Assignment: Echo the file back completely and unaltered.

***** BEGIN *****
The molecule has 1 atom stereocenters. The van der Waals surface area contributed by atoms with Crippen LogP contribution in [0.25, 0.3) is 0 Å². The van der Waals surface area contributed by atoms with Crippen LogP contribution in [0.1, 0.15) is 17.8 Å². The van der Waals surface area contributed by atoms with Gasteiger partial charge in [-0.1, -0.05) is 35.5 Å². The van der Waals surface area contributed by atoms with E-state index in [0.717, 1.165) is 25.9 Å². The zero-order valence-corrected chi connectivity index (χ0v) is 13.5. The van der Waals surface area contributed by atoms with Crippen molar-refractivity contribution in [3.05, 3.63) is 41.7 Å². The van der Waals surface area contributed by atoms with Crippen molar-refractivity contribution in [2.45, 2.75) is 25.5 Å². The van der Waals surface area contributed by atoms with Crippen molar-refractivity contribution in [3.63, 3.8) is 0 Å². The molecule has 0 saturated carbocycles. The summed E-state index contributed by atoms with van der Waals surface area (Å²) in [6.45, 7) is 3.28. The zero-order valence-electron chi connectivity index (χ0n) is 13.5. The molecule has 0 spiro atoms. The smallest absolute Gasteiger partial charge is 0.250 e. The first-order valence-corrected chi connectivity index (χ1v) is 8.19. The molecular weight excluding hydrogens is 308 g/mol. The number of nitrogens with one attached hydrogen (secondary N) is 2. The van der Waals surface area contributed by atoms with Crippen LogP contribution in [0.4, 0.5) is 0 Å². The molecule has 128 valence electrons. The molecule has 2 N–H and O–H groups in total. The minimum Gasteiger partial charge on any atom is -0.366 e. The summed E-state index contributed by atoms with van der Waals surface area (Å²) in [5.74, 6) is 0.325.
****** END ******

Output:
The molecule has 1 atom stereocenters. The van der Waals surface area contributed by atoms with Crippen LogP contribution in [0.25, 0.3) is 0 Å². The van der Waals surface area contributed by atoms with Crippen LogP contribution in [0.1, 0.15) is 17.8 Å². The van der Waals surface area contributed by atoms with Gasteiger partial charge in [-0.1, -0.05) is 35.5 Å². The van der Waals surface area contributed by atoms with E-state index in [0.717, 1.165) is 25.9 Å². The zero-order valence-corrected chi connectivity index (χ0v) is 13.5. The van der Waals surface area contributed by atoms with Crippen molar-refractivity contribution in [3.05, 3.63) is 41.7 Å². The van der Waals surface area contributed by atoms with Crippen molar-refractivity contribution in [2.45, 2.75) is 25.5 Å². The van der Waals surface area contributed by atoms with Crippen molar-refractivity contribution in [3.63, 3.8) is 0 Å². The molecule has 0 saturated carbocycles. The summed E-state index contributed by atoms with van der Waals surface area (Å²) in [6.45, 7) is 3.28. The zero-order valence-electron chi connectivity index (χ0n) is 13.5. The molecule has 0 spiro atoms. The smallest absolute Gasteiger partial charge is 0.250 e. The first-order valence-corrected chi connectivity index (χ1v) is 8.19. The molecular weight excluding hydrogens is 308 g/mol. The number of nitrogens with one attached hydrogen (secondary N) is 2. The van der Waals surface area contributed by atoms with Crippen LogP contribution in [0.4, 0.5) is 0 Å². The molecule has 128 valence electrons. The molecule has 2 N–H and O–H groups in total. The minimum Gasteiger partial charge on any atom is -0.366 e. The summed E-state index contributed by atoms with van der Waals surface area (Å²) in [5.74, 6) is 0.325.